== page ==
August 9, 2023 –Robbie Robertson, The Band’s lead guitarist and songwriter who in such classics as “The Weight” and “Up on Cripple Creek” mined American music and folklore and helped reshape contemporary rock, died Wednesday at 80.
Robertson died surrounded by family in Los Angeles “after a long illness,” publicist Ray Costa said in a statement.
From their years as Bob Dylan’s masterful backing group to their own stardom as embodiments of old-fashioned community and virtuosity, The Band profoundly influenced popular music in the 1960s and ‘70s, first by literally amplifying Dylan’s polarizing transition from folk artist to rock star and then by absorbing the works of Dylan and Dylan’s influences as they fashioned a new sound immersed in the American past.
“Long before we ever met, his music played a central role in my life — me and millions and millions of other people all over this world,” Martin Scorsese, Robertson’s close friend and frequent collaborator, said in a statement. “The Band’s music, and Robbie’s own later solo music, seemed to come from the deepest place at the heart of this continent, its traditions and tragedies and joys.”
The Canadian-born Robertson was a high school dropout and one-man melting pot — part Jewish, part-Mohawk and Cayuga — who fell in love with the seemingly limitless sounds and byways of his adopted country and wrote out of a sense of amazement and discovery at a time when the Vietnam War had alienated millions of young Americans. His life had a “Candide”-like quality as he found himself among many of the giants of the rock era — getting guitar tips from Buddy Holly, taking in early performances by Aretha Franklin and by the Velvet Underground, smoking pot with the Beatles, watching the songwriting team of Leiber and Stoller develop the material, chatting with Jimi Hendrix when he was a struggling musician calling himself Jimmy James.
The Band began as supporting players for rockabilly star Ronnie Hawkins in the early 1960s and through their years together in bars and juke joints forged a depth and versatility that opened them to virtually any kind of music in any kind of setting. Besides Robertson, the group featured Arkansan drummer-singer Levon Helm and three other Canadians: bassist-singer-songwriter Rick Danko, keyboardist singer-songwriter Richard Manuel and all-around musical wizard Garth Hudson. They were originally called the Hawks, but ended up as The Band — a conceit their fans would say they earned — because people would point to them when they were with Dylan and refer to them as “the band.”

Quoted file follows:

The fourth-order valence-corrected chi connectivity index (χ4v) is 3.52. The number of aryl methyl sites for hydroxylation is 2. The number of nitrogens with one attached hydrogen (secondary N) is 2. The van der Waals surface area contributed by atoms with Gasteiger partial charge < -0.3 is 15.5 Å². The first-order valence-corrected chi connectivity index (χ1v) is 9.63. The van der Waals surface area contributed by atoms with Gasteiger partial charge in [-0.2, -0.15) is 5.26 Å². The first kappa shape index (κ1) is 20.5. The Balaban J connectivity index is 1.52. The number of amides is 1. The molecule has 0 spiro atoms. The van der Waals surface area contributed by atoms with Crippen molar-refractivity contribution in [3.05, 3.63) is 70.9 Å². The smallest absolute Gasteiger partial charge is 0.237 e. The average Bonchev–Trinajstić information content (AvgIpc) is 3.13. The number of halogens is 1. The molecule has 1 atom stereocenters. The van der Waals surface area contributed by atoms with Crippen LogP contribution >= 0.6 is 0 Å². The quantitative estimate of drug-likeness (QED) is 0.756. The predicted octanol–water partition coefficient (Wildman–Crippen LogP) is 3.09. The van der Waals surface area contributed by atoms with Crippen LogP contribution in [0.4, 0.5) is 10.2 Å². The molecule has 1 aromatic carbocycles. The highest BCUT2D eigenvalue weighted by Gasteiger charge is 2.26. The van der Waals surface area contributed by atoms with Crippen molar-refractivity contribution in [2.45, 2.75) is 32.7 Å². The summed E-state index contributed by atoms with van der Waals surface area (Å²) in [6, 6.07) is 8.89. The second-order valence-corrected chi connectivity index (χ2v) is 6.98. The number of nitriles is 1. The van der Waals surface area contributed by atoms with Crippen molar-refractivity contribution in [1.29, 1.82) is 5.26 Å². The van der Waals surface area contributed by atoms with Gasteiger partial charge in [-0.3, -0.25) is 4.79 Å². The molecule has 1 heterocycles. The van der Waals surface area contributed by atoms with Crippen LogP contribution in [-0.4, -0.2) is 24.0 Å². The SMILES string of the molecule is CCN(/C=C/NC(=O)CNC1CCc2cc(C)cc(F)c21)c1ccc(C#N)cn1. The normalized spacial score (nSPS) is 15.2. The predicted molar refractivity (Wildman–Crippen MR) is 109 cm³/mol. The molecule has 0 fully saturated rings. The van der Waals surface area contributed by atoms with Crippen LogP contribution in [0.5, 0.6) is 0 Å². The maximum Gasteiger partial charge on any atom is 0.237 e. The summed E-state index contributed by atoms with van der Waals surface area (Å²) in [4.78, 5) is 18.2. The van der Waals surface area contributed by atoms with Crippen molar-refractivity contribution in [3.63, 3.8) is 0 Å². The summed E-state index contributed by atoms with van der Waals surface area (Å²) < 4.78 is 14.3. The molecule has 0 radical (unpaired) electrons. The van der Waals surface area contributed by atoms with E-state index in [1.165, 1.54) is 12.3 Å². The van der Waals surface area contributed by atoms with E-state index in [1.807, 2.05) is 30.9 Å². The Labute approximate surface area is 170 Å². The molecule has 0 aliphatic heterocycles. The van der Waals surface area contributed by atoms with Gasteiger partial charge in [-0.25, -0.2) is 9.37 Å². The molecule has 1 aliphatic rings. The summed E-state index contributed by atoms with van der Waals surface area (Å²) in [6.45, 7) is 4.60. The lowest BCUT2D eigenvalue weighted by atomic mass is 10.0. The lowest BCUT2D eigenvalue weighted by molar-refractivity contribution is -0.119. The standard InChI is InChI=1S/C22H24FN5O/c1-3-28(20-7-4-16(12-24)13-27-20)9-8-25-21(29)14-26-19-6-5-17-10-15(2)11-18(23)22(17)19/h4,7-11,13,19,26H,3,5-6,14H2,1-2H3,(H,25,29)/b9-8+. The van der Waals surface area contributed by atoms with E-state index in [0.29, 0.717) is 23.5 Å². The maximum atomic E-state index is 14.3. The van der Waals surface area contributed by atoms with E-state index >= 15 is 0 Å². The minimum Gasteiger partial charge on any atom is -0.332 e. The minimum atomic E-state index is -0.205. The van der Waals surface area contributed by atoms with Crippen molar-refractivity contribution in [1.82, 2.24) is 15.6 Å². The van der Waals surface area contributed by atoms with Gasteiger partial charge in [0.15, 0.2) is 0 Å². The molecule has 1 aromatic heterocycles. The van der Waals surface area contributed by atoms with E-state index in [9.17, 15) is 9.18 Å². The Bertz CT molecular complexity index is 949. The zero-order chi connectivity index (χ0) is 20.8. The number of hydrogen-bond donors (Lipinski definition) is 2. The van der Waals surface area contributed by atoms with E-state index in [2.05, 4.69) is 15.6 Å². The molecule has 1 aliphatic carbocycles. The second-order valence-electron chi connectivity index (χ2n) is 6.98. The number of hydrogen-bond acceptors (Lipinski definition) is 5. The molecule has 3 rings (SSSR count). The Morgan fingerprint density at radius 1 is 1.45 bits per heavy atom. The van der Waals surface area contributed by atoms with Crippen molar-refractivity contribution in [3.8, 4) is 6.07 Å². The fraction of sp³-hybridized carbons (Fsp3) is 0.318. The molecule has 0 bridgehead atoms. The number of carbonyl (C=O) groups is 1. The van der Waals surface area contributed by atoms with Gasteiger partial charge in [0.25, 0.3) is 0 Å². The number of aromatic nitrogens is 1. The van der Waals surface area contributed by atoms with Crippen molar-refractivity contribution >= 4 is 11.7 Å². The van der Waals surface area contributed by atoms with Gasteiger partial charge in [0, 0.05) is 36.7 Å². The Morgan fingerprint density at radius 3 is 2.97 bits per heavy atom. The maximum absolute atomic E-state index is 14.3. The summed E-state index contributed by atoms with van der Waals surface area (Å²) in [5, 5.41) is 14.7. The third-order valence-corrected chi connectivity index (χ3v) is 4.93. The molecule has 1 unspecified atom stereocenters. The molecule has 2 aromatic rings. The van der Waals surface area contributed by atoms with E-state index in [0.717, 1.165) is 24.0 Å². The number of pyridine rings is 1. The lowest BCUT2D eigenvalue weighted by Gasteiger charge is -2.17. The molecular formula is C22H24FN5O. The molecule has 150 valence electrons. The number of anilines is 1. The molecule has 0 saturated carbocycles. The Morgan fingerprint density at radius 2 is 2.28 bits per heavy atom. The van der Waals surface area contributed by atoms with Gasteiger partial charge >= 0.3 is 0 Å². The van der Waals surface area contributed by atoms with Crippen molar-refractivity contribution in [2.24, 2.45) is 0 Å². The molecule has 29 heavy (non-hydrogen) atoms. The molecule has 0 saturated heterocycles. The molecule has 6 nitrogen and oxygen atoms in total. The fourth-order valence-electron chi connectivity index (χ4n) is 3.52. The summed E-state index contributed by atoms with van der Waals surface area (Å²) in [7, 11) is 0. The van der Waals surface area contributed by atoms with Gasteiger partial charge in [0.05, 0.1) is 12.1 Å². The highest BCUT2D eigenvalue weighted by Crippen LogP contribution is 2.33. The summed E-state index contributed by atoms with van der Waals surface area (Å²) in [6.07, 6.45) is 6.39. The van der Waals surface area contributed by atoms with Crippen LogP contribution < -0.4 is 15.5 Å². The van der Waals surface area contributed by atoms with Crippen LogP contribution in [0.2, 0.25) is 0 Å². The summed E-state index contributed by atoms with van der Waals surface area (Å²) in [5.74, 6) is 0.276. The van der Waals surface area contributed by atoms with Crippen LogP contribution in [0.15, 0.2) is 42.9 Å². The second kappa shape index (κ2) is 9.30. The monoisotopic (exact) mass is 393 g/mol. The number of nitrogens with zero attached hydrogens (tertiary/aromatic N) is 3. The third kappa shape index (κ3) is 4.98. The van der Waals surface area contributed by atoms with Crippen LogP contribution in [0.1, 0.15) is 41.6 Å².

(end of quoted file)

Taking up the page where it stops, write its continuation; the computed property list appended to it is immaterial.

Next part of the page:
They remain defined by their first two albums, “Music from Big Pink” and “The Band,” both released in the late 1960s. The rock scene was turning away from the psychedelic extravagances of the Beatles’ “Sgt Pepper’s Lonely Hearts Club Band” and a wave of sound effects, long jams and lysergic lyrics. “Music from Big Pink,” named for the old house near Woodstock, New York, where Band members lived and gathered, was for many the sound of coming home. The mood was intimate, the lyrics alternately playful, cryptic and yearning, drawn from blues, gospel, folk and country music. The Band itself seemed to stand for selflessness and a shared and vital history, with all five members making distinctive contributions and appearing in publicity photos in plain, dark clothes.
Through the “Basement Tapes” they had made with Dylan in 1967 and through their own albums, The Band has been widely credited as a founding source for Americana — or roots music. Fans and peers would speak of their lives being changed. Eric Clapton broke up with his British supergroup Cream and journeyed to Woodstock in hopes he could join The Band, which influenced albums ranging from The Grateful Dead’s “Workingman’s Dead” to Elton John’s “Tumbleweed Connection.” The Band’s songs were covered by Franklin, Joan Baez, the Staple Singers and many others. During a television performance by the Beatles of “Hey Jude,” Paul McCartney shouted out lyrics from “The Weight.”